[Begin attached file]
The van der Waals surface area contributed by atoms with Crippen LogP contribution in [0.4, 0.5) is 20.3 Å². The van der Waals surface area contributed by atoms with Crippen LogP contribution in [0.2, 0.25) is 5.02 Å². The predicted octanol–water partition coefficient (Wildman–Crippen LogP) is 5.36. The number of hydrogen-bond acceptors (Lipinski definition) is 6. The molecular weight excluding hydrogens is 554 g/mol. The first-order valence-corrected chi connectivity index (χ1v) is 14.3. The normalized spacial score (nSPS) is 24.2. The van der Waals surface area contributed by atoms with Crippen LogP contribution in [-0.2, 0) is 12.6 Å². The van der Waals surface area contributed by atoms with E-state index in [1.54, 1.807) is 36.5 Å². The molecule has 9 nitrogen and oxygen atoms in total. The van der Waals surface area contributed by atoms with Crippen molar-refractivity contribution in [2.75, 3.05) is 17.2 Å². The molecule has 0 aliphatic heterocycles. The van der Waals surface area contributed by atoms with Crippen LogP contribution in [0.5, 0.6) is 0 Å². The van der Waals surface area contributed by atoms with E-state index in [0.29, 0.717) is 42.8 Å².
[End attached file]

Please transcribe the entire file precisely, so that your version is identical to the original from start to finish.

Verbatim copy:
The van der Waals surface area contributed by atoms with Crippen LogP contribution in [0.4, 0.5) is 20.3 Å². The van der Waals surface area contributed by atoms with Crippen LogP contribution in [0.2, 0.25) is 5.02 Å². The predicted octanol–water partition coefficient (Wildman–Crippen LogP) is 5.36. The number of hydrogen-bond acceptors (Lipinski definition) is 6. The molecular weight excluding hydrogens is 554 g/mol. The first-order valence-corrected chi connectivity index (χ1v) is 14.3. The normalized spacial score (nSPS) is 24.2. The van der Waals surface area contributed by atoms with Crippen LogP contribution in [-0.2, 0) is 12.6 Å². The van der Waals surface area contributed by atoms with E-state index in [1.54, 1.807) is 36.5 Å². The molecule has 9 nitrogen and oxygen atoms in total. The van der Waals surface area contributed by atoms with Crippen molar-refractivity contribution in [2.75, 3.05) is 17.2 Å². The molecule has 0 aliphatic heterocycles. The van der Waals surface area contributed by atoms with Crippen LogP contribution in [0.5, 0.6) is 0 Å². The van der Waals surface area contributed by atoms with E-state index in [0.29, 0.717) is 42.8 Å².